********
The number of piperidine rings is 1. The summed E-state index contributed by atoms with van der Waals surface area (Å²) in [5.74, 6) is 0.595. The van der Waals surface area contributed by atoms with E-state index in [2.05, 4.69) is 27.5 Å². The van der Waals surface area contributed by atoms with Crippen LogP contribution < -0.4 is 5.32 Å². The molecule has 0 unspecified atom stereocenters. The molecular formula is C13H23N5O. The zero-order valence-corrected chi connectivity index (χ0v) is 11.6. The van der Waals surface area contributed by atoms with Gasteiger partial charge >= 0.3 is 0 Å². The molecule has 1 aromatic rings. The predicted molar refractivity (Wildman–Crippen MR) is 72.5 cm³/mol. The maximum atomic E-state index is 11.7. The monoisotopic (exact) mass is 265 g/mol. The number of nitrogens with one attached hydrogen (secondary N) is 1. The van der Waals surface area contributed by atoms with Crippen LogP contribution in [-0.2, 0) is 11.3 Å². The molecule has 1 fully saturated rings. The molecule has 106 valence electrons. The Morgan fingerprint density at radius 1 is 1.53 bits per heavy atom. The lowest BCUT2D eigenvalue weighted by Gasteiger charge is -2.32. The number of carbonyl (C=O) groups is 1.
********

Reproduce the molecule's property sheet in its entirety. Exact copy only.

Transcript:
The number of piperidine rings is 1. The summed E-state index contributed by atoms with van der Waals surface area (Å²) in [5.74, 6) is 0.595. The van der Waals surface area contributed by atoms with E-state index in [2.05, 4.69) is 27.5 Å². The van der Waals surface area contributed by atoms with Crippen LogP contribution < -0.4 is 5.32 Å². The molecule has 0 unspecified atom stereocenters. The molecular formula is C13H23N5O. The zero-order valence-corrected chi connectivity index (χ0v) is 11.6. The van der Waals surface area contributed by atoms with Gasteiger partial charge >= 0.3 is 0 Å². The molecule has 1 aromatic rings. The predicted molar refractivity (Wildman–Crippen MR) is 72.5 cm³/mol. The maximum atomic E-state index is 11.7. The monoisotopic (exact) mass is 265 g/mol. The number of nitrogens with one attached hydrogen (secondary N) is 1. The van der Waals surface area contributed by atoms with Crippen LogP contribution in [-0.2, 0) is 11.3 Å². The molecule has 1 fully saturated rings. The molecule has 106 valence electrons. The Morgan fingerprint density at radius 1 is 1.53 bits per heavy atom. The lowest BCUT2D eigenvalue weighted by Gasteiger charge is -2.32. The number of carbonyl (C=O) groups is 1.